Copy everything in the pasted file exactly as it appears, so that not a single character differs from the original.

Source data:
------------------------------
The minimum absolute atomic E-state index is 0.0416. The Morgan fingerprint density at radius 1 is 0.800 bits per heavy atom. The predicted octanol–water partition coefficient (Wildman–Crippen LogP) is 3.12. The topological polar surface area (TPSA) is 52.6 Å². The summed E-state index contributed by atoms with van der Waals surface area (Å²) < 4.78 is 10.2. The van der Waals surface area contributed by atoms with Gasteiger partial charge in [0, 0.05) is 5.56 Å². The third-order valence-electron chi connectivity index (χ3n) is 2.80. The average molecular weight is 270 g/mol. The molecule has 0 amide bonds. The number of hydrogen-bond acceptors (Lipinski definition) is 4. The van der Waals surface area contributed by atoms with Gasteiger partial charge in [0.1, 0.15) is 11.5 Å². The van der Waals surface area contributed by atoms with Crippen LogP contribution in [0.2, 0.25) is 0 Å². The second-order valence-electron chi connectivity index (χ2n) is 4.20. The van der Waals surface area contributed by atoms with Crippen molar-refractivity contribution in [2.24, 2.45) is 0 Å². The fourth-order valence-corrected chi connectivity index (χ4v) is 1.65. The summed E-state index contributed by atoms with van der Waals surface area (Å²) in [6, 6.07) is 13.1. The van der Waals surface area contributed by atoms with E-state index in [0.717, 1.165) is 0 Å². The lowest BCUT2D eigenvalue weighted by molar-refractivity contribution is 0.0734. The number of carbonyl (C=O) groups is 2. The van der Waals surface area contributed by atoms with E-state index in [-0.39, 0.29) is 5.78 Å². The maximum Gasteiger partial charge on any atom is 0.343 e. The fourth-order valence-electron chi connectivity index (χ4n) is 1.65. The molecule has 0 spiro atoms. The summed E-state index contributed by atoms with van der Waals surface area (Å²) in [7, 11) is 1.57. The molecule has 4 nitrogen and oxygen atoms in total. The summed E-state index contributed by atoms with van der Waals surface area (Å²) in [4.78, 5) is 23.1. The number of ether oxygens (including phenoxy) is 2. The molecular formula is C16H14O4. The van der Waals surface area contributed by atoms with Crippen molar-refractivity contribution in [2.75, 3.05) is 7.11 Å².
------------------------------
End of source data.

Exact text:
The minimum absolute atomic E-state index is 0.0416. The Morgan fingerprint density at radius 1 is 0.800 bits per heavy atom. The predicted octanol–water partition coefficient (Wildman–Crippen LogP) is 3.12. The topological polar surface area (TPSA) is 52.6 Å². The summed E-state index contributed by atoms with van der Waals surface area (Å²) < 4.78 is 10.2. The van der Waals surface area contributed by atoms with Gasteiger partial charge in [0, 0.05) is 5.56 Å². The third-order valence-electron chi connectivity index (χ3n) is 2.80. The average molecular weight is 270 g/mol. The molecule has 0 amide bonds. The number of hydrogen-bond acceptors (Lipinski definition) is 4. The van der Waals surface area contributed by atoms with Gasteiger partial charge in [0.1, 0.15) is 11.5 Å². The van der Waals surface area contributed by atoms with Crippen LogP contribution in [0.2, 0.25) is 0 Å². The second-order valence-electron chi connectivity index (χ2n) is 4.20. The van der Waals surface area contributed by atoms with Crippen molar-refractivity contribution in [2.24, 2.45) is 0 Å². The fourth-order valence-corrected chi connectivity index (χ4v) is 1.65. The summed E-state index contributed by atoms with van der Waals surface area (Å²) in [6, 6.07) is 13.1. The van der Waals surface area contributed by atoms with E-state index in [0.717, 1.165) is 0 Å². The lowest BCUT2D eigenvalue weighted by molar-refractivity contribution is 0.0734. The number of carbonyl (C=O) groups is 2. The van der Waals surface area contributed by atoms with E-state index in [-0.39, 0.29) is 5.78 Å². The maximum Gasteiger partial charge on any atom is 0.343 e. The fourth-order valence-electron chi connectivity index (χ4n) is 1.65. The molecule has 0 spiro atoms. The summed E-state index contributed by atoms with van der Waals surface area (Å²) in [7, 11) is 1.57. The molecule has 4 nitrogen and oxygen atoms in total. The summed E-state index contributed by atoms with van der Waals surface area (Å²) in [4.78, 5) is 23.1. The number of ether oxygens (including phenoxy) is 2. The molecular formula is C16H14O4. The van der Waals surface area contributed by atoms with Crippen molar-refractivity contribution in [2.75, 3.05) is 7.11 Å².